ProComp 7069 with DuraTracs
ProComp 7069 with Goodyear Wrangler DuraTracs
2018 Toyota 4Runner Off-Road ProComp Wheels and DuraTrac Tires (Full Review)
This is one of many wheel/tire options when it comes to aftermarket option on our 5th Gen 4Runner. In another post, we covered the BFG KO2s and another with the Toyo Open County. Today, we will be talking about the ProComp 7069’s with the Goodyear Wrangler DuraTracs. All of these tire/wheel options are a great option. Both for on-road and off-road performance.
Let’s jump in!
I don’t like stock rims, but who does?
What I do like is matte black wheels and I was ready for some serious rubber. That’s what I got in the ProComp 69 series. I’ve been using ProComp on almost every vehicle I own and have never been let down. If it ain’t broke, don’t fix it. ProComp makes a wide range of 4×4 products.
I needed some rubber that was going to be decent in the city and on the highway, and great on the trail. It was a toss-up between the Goodyear Duratrac or the BFG KO2. I got on the web, read some reviews, and ended up going with the Goodyear Duratracs.
The offset on the rim and the aggressive tread gives a beautiful stance and the look I was after. These are by no means the biggest tires for the 4Runner. This tire size is very close to the stock tire size that comes on our 4Runner.
Pro Comp Alloy Wheels
- Finish: 69 Series Flat Black 7069
- Size: 17″
- Width: 9″
- Weight: 24lbs
- Backspace: 4.75
- Offset: -6
Goodyear Wrangler DuraTracs
- Size: P265/70R17
- Max PSI: 44
- Tread Depth: 13/32″
- Weight: 39 lbs.
- Tire Size: 31.7″
Tire and Wheel Fitment
Same size tire as stock with a different offset on the rim means there’s a bit of rubbing but only in particular circumstances. While in reverse, sharply turning in either direction will cause minor rubbing throughout the turn regardless of speed.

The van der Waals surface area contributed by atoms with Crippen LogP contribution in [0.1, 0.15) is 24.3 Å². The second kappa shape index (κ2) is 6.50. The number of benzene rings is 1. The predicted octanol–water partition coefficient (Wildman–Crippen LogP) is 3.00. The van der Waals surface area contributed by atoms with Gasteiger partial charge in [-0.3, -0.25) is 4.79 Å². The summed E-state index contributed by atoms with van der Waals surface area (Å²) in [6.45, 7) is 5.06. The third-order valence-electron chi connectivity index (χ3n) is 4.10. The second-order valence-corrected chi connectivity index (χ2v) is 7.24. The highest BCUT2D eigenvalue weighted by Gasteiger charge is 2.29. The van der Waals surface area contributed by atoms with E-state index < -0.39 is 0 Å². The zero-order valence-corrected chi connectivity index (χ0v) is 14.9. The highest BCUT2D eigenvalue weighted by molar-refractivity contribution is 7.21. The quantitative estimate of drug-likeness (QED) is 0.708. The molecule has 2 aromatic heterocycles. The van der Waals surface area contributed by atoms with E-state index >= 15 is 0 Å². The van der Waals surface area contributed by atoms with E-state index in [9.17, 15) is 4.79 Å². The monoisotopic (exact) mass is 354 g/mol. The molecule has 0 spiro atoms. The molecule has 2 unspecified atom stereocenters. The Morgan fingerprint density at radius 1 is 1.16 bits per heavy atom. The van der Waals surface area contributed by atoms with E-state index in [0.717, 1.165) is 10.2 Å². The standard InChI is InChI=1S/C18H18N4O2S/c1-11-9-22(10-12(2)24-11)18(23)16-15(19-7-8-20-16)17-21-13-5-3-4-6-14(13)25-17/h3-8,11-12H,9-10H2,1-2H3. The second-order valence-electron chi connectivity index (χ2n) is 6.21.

While in drive, turning a corner in a parking lot at anything other than a crawl will cause minor rubbing as the 4runner leans into the front corner suspension. You can fix this by adjusting your fender liners all the way around.
Just unscrew the bolt that tightens your fender liner to the 4Runner body. Push your fender back and then punch a new hole. Screw down your fender liner and boom. You should be all set.
The Driveway/ General Use
The sidewall scuffs easy from curb rash and are difficult to get polished again, if you like that look. I only tried to get them looking new once. I treated them with Armor All or something like that and it didn’t go so good. If you’re looking for a polished up mall crawler with shiny big wheels and have to deal with the occasional curb rash on your tire, these are not for you.
These tires are quite a bit heavier than stock so you’ll notice the immediate getup is a little sluggish out of the hole but you get used to it real quick, it was just noticeable at first. The pull into pavement ruts was pretty strong, stronger then I noticed with the stock. There’s a couple of intersections near my house where the cement grooves at intersections are quick large, and with these DuraTracs I seemed to be getting yanked around real good.